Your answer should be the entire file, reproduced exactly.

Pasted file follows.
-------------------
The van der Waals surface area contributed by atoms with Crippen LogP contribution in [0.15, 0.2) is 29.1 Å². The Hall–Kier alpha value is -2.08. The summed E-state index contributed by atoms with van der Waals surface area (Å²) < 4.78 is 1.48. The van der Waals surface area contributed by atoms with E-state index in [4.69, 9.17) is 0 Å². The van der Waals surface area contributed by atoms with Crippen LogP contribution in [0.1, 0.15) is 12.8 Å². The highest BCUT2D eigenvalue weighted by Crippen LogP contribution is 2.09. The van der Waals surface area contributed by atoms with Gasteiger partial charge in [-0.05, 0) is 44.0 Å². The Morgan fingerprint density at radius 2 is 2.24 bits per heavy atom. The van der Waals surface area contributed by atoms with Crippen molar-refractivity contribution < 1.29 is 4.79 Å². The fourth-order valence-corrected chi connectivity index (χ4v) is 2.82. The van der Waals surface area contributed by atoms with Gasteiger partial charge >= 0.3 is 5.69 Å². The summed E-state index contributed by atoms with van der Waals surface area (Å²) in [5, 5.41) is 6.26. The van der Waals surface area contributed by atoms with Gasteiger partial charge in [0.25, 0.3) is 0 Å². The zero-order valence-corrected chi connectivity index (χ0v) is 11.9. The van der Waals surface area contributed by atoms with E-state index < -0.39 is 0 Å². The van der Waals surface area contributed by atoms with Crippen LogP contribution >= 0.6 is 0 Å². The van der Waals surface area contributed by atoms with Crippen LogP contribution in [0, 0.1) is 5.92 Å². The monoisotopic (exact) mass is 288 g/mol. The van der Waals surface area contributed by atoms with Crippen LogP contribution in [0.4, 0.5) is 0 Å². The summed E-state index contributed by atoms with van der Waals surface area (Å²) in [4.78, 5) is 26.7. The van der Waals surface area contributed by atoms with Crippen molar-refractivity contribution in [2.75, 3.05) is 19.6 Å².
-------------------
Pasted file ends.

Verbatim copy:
The van der Waals surface area contributed by atoms with Crippen LogP contribution in [0.15, 0.2) is 29.1 Å². The Hall–Kier alpha value is -2.08. The summed E-state index contributed by atoms with van der Waals surface area (Å²) < 4.78 is 1.48. The van der Waals surface area contributed by atoms with E-state index in [4.69, 9.17) is 0 Å². The van der Waals surface area contributed by atoms with Crippen LogP contribution in [0.1, 0.15) is 12.8 Å². The highest BCUT2D eigenvalue weighted by Crippen LogP contribution is 2.09. The van der Waals surface area contributed by atoms with Gasteiger partial charge in [-0.05, 0) is 44.0 Å². The Morgan fingerprint density at radius 2 is 2.24 bits per heavy atom. The van der Waals surface area contributed by atoms with Crippen molar-refractivity contribution < 1.29 is 4.79 Å². The fourth-order valence-corrected chi connectivity index (χ4v) is 2.82. The van der Waals surface area contributed by atoms with Gasteiger partial charge >= 0.3 is 5.69 Å². The summed E-state index contributed by atoms with van der Waals surface area (Å²) in [5, 5.41) is 6.26. The van der Waals surface area contributed by atoms with Gasteiger partial charge in [0.25, 0.3) is 0 Å². The zero-order valence-corrected chi connectivity index (χ0v) is 11.9. The van der Waals surface area contributed by atoms with E-state index < -0.39 is 0 Å². The van der Waals surface area contributed by atoms with Crippen LogP contribution >= 0.6 is 0 Å². The van der Waals surface area contributed by atoms with Crippen LogP contribution in [0, 0.1) is 5.92 Å². The monoisotopic (exact) mass is 288 g/mol. The van der Waals surface area contributed by atoms with Crippen LogP contribution in [0.4, 0.5) is 0 Å². The summed E-state index contributed by atoms with van der Waals surface area (Å²) in [4.78, 5) is 26.7. The van der Waals surface area contributed by atoms with Crippen molar-refractivity contribution in [2.75, 3.05) is 19.6 Å².